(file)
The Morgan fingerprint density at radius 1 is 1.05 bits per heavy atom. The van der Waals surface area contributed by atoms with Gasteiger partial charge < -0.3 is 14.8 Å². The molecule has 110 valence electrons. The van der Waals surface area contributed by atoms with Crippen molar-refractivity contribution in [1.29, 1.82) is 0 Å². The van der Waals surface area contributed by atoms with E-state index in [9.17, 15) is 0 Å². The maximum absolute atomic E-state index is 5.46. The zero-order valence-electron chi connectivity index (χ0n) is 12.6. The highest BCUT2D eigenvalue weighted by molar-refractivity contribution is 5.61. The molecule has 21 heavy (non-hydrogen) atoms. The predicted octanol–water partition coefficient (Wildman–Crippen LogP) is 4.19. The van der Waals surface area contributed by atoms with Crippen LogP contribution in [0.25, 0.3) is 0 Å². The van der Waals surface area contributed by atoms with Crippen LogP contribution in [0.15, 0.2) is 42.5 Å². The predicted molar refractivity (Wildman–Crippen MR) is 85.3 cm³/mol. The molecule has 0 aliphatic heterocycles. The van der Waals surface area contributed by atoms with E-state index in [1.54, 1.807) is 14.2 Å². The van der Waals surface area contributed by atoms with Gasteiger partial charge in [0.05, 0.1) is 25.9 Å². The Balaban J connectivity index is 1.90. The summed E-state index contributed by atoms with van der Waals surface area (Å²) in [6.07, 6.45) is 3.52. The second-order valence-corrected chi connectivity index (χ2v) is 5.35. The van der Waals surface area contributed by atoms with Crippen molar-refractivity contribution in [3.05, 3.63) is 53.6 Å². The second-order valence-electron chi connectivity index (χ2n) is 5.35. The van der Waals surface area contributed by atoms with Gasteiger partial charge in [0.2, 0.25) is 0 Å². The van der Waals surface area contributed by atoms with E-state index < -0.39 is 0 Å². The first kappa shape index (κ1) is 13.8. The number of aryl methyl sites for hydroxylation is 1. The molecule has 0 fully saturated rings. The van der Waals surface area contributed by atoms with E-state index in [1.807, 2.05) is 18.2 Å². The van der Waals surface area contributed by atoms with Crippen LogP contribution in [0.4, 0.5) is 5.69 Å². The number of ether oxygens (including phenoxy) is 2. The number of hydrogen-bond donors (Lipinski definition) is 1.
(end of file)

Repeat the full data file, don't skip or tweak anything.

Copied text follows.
The Morgan fingerprint density at radius 1 is 1.05 bits per heavy atom. The van der Waals surface area contributed by atoms with Gasteiger partial charge < -0.3 is 14.8 Å². The molecule has 110 valence electrons. The van der Waals surface area contributed by atoms with Crippen molar-refractivity contribution in [1.29, 1.82) is 0 Å². The van der Waals surface area contributed by atoms with E-state index in [9.17, 15) is 0 Å². The maximum absolute atomic E-state index is 5.46. The zero-order valence-electron chi connectivity index (χ0n) is 12.6. The highest BCUT2D eigenvalue weighted by molar-refractivity contribution is 5.61. The molecule has 21 heavy (non-hydrogen) atoms. The predicted octanol–water partition coefficient (Wildman–Crippen LogP) is 4.19. The van der Waals surface area contributed by atoms with Crippen LogP contribution in [0.25, 0.3) is 0 Å². The van der Waals surface area contributed by atoms with Crippen LogP contribution in [0.15, 0.2) is 42.5 Å². The predicted molar refractivity (Wildman–Crippen MR) is 85.3 cm³/mol. The molecule has 0 aliphatic heterocycles. The van der Waals surface area contributed by atoms with E-state index in [1.54, 1.807) is 14.2 Å². The van der Waals surface area contributed by atoms with Gasteiger partial charge in [0.05, 0.1) is 25.9 Å². The Balaban J connectivity index is 1.90. The summed E-state index contributed by atoms with van der Waals surface area (Å²) in [6.07, 6.45) is 3.52. The second-order valence-corrected chi connectivity index (χ2v) is 5.35. The van der Waals surface area contributed by atoms with Crippen molar-refractivity contribution in [3.05, 3.63) is 53.6 Å². The second-order valence-electron chi connectivity index (χ2n) is 5.35. The van der Waals surface area contributed by atoms with Gasteiger partial charge in [0.2, 0.25) is 0 Å². The van der Waals surface area contributed by atoms with E-state index < -0.39 is 0 Å². The first kappa shape index (κ1) is 13.8. The number of aryl methyl sites for hydroxylation is 1. The molecule has 0 fully saturated rings. The van der Waals surface area contributed by atoms with E-state index in [1.807, 2.05) is 18.2 Å². The van der Waals surface area contributed by atoms with Crippen LogP contribution in [0.4, 0.5) is 5.69 Å². The number of ether oxygens (including phenoxy) is 2. The number of hydrogen-bond donors (Lipinski definition) is 1.